beer

Lucky Lab’s “Malt Bomb”

Have you ever marveled over a goblet of Belgian Trappist ale—with its elegantly painted label and heavenly, perfumed head—and wondered what exactly those monks have up their baggy sleeves that makes the beer so damned good? It’s not the fear of God, it turns out; it’s the yeast. The wild strains of airborne microorganisms indigenous to the Belgian countryside waft in through the abbey windows and settle (surely, by His will) upon the soggy grains in open-topped fermenters, where they spontaneously bring forth the most silken, divinely aromatic beers on earth.

For the third year, Providence has once again brought one of these rare strains (the Ingelmunster Ale yeast) to Portland, where it is fermenting in brewers’ tanks across town as they prepare to compete for sudsy glory at the annual Portland’s Cheers to Belgian Beers (May 1–2 at the Lucky Lab Beer Hall on NW Quimby Street).

At this quasi-academic beer summit, brewmasters from across the city—and for the first time, from across the state—present beers all made with the same strain of Belgian yeast, to be compared and judged by Stumptown’s famously thirsty, beer-savvy crowd. The brewers order their strains by phone or online from Wyeast Laboratories Inc, a producer of beer yeasts in Odell. The winning brewmaster receives the honor of choosing the yeast to use next year and picking which charity will receive the proceeds; plus, the winner will host next year’s event in his or her pub. (There’ll also be a home-brew contest.) At last year’s event, held at the Roots Organic Brewing Company on SE Seventh Avenue, eighteen local breweries presented a wide range of beers, from golden pales to dark, nutty browns, with roughly two hundred tasters voting the Lucky Lab’s “Malt Bomb” (brewed by Abby Sherril) as winner.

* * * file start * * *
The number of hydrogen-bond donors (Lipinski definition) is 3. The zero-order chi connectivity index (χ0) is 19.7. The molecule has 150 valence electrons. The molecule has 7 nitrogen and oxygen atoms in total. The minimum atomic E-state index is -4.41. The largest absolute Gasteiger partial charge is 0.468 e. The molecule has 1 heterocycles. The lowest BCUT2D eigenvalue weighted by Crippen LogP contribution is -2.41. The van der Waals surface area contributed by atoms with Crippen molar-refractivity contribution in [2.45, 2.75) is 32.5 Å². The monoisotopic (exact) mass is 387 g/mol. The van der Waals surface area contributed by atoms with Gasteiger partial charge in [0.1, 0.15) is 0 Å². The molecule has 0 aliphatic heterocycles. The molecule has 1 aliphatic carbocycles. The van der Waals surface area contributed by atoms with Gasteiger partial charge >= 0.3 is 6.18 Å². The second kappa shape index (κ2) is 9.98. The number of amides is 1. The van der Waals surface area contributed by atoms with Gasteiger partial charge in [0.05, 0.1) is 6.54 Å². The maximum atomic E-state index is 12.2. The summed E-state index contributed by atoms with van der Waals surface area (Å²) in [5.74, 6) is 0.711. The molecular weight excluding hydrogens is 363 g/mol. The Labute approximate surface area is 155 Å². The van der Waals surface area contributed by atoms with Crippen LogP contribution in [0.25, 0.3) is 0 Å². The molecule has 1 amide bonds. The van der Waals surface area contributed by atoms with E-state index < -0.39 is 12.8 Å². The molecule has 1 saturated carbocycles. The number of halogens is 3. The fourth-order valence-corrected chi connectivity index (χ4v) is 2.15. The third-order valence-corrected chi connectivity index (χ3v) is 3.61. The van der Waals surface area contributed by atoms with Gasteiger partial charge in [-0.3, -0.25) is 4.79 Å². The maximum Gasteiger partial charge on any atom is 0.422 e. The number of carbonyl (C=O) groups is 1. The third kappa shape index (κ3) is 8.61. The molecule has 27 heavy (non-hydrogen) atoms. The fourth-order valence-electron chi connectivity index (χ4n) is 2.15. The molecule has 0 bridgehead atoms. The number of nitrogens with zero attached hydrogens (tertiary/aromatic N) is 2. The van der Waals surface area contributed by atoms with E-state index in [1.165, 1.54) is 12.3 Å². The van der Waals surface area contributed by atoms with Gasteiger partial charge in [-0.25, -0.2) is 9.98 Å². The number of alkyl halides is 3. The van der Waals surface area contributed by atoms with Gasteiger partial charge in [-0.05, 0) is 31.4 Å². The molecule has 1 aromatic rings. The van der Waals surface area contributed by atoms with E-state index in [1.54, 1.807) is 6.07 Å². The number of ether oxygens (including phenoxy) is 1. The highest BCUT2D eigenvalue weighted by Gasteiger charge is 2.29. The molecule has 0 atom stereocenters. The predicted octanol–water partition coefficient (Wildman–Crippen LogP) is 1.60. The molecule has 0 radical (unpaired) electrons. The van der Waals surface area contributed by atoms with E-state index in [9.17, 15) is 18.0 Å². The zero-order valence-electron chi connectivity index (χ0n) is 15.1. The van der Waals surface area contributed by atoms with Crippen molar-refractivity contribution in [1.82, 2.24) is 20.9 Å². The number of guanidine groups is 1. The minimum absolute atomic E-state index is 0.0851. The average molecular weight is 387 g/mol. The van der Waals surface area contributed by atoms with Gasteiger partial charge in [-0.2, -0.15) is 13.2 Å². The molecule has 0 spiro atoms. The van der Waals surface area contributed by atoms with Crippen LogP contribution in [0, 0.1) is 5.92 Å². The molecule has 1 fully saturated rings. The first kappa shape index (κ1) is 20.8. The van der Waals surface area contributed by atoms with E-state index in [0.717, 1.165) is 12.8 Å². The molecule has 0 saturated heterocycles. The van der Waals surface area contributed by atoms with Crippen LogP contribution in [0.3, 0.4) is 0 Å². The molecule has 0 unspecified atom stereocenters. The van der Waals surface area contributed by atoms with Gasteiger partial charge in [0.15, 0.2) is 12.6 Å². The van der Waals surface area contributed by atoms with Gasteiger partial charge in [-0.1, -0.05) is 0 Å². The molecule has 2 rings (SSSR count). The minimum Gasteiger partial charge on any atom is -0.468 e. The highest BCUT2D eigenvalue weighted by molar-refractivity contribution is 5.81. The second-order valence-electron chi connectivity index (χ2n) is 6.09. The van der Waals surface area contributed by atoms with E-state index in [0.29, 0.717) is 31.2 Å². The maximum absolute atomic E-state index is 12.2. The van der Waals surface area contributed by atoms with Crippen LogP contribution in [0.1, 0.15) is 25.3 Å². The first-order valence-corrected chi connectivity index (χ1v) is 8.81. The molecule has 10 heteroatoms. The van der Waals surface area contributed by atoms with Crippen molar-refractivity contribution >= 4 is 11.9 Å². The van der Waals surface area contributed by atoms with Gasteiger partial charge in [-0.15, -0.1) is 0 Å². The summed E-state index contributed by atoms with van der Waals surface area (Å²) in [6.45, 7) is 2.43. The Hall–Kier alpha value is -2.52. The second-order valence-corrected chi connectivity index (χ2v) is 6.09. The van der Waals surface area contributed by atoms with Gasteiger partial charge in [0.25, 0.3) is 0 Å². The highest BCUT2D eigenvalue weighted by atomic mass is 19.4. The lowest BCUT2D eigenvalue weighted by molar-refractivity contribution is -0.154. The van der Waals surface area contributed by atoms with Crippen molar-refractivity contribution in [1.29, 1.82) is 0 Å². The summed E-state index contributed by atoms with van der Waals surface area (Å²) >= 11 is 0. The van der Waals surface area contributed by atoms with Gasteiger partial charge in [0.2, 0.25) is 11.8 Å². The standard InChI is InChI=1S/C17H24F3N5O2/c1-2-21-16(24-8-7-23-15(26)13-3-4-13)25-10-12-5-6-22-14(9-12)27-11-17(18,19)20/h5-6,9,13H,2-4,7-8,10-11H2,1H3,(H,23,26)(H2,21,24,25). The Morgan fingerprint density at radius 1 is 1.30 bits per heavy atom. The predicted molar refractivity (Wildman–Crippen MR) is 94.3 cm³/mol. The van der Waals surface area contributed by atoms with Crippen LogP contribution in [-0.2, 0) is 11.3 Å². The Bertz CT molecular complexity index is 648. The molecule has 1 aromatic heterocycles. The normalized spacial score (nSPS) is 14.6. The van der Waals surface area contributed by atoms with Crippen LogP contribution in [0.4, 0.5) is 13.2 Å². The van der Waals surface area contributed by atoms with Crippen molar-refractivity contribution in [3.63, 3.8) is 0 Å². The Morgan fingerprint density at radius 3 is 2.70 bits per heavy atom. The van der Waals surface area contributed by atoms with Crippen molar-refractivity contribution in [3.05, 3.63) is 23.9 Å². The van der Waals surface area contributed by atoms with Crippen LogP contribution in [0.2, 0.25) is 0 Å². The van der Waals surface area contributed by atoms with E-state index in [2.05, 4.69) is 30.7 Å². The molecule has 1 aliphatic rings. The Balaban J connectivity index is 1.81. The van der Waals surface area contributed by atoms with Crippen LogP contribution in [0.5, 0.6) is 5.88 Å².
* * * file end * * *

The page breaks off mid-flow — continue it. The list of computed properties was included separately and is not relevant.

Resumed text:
This year, up to thirty Oregon breweries will pour their expressions of the Ingelmunster Ale yeast, a “fruity, phenolic yeast that smells, well, just incredible,” says Lucky Lab brewer Ben Flerchinger, who is closely guarding his high-alcohol pale-ale entry. “Belgians use orange peel, coriander, and other fruits and spices in their beer, so there’s always an interesting variety of tastes.”

In years past, Belgian entries have shown up on tap in the weeks leading up to the event, but this year brewers are supposed to hold back their beers until the May event. Yet word has it that some brewpubs, because of limited tank and keg space, may begin pouring them this month. Like the wild wind-borne yeasts that made them, such glories have a way of getting around.